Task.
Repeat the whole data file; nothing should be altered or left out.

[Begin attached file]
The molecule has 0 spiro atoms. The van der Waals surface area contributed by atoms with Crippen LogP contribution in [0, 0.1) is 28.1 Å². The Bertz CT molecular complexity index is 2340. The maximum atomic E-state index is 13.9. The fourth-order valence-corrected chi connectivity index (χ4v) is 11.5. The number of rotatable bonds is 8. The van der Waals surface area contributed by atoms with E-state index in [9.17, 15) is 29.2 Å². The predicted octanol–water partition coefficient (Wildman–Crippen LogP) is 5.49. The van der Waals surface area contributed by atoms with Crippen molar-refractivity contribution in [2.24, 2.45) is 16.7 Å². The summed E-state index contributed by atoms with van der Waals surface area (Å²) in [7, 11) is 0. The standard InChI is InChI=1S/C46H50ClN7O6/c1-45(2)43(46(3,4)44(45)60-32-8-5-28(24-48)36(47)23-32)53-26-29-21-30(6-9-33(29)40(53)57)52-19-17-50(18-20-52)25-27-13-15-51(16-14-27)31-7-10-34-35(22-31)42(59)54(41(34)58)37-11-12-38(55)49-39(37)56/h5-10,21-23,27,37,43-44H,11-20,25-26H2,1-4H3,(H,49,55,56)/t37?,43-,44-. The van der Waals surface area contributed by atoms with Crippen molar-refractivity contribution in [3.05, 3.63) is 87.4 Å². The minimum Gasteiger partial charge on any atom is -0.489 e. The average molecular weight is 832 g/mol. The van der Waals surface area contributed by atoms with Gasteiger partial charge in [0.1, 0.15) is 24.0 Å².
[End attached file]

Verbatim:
The molecule has 0 spiro atoms. The van der Waals surface area contributed by atoms with Crippen LogP contribution in [0, 0.1) is 28.1 Å². The Bertz CT molecular complexity index is 2340. The maximum atomic E-state index is 13.9. The fourth-order valence-corrected chi connectivity index (χ4v) is 11.5. The number of rotatable bonds is 8. The van der Waals surface area contributed by atoms with E-state index in [9.17, 15) is 29.2 Å². The predicted octanol–water partition coefficient (Wildman–Crippen LogP) is 5.49. The van der Waals surface area contributed by atoms with Crippen molar-refractivity contribution in [2.24, 2.45) is 16.7 Å². The summed E-state index contributed by atoms with van der Waals surface area (Å²) in [7, 11) is 0. The standard InChI is InChI=1S/C46H50ClN7O6/c1-45(2)43(46(3,4)44(45)60-32-8-5-28(24-48)36(47)23-32)53-26-29-21-30(6-9-33(29)40(53)57)52-19-17-50(18-20-52)25-27-13-15-51(16-14-27)31-7-10-34-35(22-31)42(59)54(41(34)58)37-11-12-38(55)49-39(37)56/h5-10,21-23,27,37,43-44H,11-20,25-26H2,1-4H3,(H,49,55,56)/t37?,43-,44-. The van der Waals surface area contributed by atoms with Crippen molar-refractivity contribution in [3.05, 3.63) is 87.4 Å². The minimum Gasteiger partial charge on any atom is -0.489 e. The average molecular weight is 832 g/mol. The van der Waals surface area contributed by atoms with Gasteiger partial charge in [0.1, 0.15) is 24.0 Å².